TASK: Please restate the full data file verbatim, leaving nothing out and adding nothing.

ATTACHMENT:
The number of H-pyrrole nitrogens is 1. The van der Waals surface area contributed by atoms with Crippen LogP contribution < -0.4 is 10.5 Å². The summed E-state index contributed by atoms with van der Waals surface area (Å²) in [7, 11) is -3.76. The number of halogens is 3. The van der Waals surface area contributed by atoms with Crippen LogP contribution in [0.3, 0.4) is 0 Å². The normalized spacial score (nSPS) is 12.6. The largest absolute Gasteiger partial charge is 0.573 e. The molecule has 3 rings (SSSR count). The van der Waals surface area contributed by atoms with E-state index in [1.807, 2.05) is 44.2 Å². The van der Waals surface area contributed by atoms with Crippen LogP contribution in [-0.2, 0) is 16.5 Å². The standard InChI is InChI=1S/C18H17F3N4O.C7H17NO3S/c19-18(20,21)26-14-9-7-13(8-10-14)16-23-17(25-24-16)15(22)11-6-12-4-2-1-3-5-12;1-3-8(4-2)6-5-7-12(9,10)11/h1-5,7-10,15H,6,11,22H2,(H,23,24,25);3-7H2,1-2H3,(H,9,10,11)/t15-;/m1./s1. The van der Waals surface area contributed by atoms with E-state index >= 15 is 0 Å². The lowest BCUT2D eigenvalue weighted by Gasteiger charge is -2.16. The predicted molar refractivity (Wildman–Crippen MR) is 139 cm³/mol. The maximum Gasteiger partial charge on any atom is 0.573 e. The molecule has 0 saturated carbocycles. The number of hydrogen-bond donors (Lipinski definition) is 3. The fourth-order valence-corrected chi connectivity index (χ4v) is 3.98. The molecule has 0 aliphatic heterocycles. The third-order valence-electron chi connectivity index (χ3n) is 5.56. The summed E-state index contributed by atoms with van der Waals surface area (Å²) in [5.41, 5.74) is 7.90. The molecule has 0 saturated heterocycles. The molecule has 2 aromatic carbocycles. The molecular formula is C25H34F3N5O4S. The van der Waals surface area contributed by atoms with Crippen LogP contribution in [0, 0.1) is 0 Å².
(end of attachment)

The number of H-pyrrole nitrogens is 1. The van der Waals surface area contributed by atoms with Crippen LogP contribution < -0.4 is 10.5 Å². The summed E-state index contributed by atoms with van der Waals surface area (Å²) in [7, 11) is -3.76. The number of halogens is 3. The van der Waals surface area contributed by atoms with Crippen LogP contribution in [0.3, 0.4) is 0 Å². The normalized spacial score (nSPS) is 12.6. The largest absolute Gasteiger partial charge is 0.573 e. The molecule has 3 rings (SSSR count). The van der Waals surface area contributed by atoms with E-state index in [1.807, 2.05) is 44.2 Å². The van der Waals surface area contributed by atoms with Crippen LogP contribution in [-0.2, 0) is 16.5 Å². The standard InChI is InChI=1S/C18H17F3N4O.C7H17NO3S/c19-18(20,21)26-14-9-7-13(8-10-14)16-23-17(25-24-16)15(22)11-6-12-4-2-1-3-5-12;1-3-8(4-2)6-5-7-12(9,10)11/h1-5,7-10,15H,6,11,22H2,(H,23,24,25);3-7H2,1-2H3,(H,9,10,11)/t15-;/m1./s1. The van der Waals surface area contributed by atoms with E-state index >= 15 is 0 Å². The lowest BCUT2D eigenvalue weighted by Gasteiger charge is -2.16. The predicted molar refractivity (Wildman–Crippen MR) is 139 cm³/mol. The maximum Gasteiger partial charge on any atom is 0.573 e. The molecule has 0 saturated carbocycles. The number of hydrogen-bond donors (Lipinski definition) is 3. The fourth-order valence-corrected chi connectivity index (χ4v) is 3.98. The molecule has 0 aliphatic heterocycles. The third-order valence-electron chi connectivity index (χ3n) is 5.56. The summed E-state index contributed by atoms with van der Waals surface area (Å²) in [5.41, 5.74) is 7.90. The molecule has 0 saturated heterocycles. The molecule has 2 aromatic carbocycles. The molecular formula is C25H34F3N5O4S. The van der Waals surface area contributed by atoms with Crippen LogP contribution in [0, 0.1) is 0 Å².